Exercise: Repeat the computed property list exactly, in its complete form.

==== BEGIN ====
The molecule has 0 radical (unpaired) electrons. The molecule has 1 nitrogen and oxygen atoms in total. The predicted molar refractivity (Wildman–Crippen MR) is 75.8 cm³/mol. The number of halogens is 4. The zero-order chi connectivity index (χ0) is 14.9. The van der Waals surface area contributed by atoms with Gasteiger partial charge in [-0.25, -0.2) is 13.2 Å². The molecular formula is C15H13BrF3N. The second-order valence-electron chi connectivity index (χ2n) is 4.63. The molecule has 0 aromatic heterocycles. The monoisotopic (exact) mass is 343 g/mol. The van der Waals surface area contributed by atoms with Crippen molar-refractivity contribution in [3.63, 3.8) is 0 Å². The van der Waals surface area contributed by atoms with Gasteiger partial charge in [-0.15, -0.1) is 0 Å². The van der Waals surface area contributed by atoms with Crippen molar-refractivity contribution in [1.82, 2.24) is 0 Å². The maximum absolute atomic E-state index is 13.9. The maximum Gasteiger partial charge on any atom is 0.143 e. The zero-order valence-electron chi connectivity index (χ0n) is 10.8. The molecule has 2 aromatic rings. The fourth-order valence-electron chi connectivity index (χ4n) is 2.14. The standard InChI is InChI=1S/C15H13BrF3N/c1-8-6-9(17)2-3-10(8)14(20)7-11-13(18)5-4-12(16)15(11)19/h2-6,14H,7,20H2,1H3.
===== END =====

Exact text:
The molecule has 0 radical (unpaired) electrons. The molecule has 1 nitrogen and oxygen atoms in total. The predicted molar refractivity (Wildman–Crippen MR) is 75.8 cm³/mol. The number of halogens is 4. The zero-order chi connectivity index (χ0) is 14.9. The van der Waals surface area contributed by atoms with Gasteiger partial charge in [-0.25, -0.2) is 13.2 Å². The molecular formula is C15H13BrF3N. The second-order valence-electron chi connectivity index (χ2n) is 4.63. The molecule has 0 aromatic heterocycles. The monoisotopic (exact) mass is 343 g/mol. The van der Waals surface area contributed by atoms with Crippen molar-refractivity contribution in [3.63, 3.8) is 0 Å². The van der Waals surface area contributed by atoms with Gasteiger partial charge in [-0.15, -0.1) is 0 Å². The van der Waals surface area contributed by atoms with Crippen molar-refractivity contribution in [1.82, 2.24) is 0 Å². The maximum absolute atomic E-state index is 13.9. The maximum Gasteiger partial charge on any atom is 0.143 e. The zero-order valence-electron chi connectivity index (χ0n) is 10.8. The molecule has 2 aromatic rings. The fourth-order valence-electron chi connectivity index (χ4n) is 2.14. The standard InChI is InChI=1S/C15H13BrF3N/c1-8-6-9(17)2-3-10(8)14(20)7-11-13(18)5-4-12(16)15(11)19/h2-6,14H,7,20H2,1H3.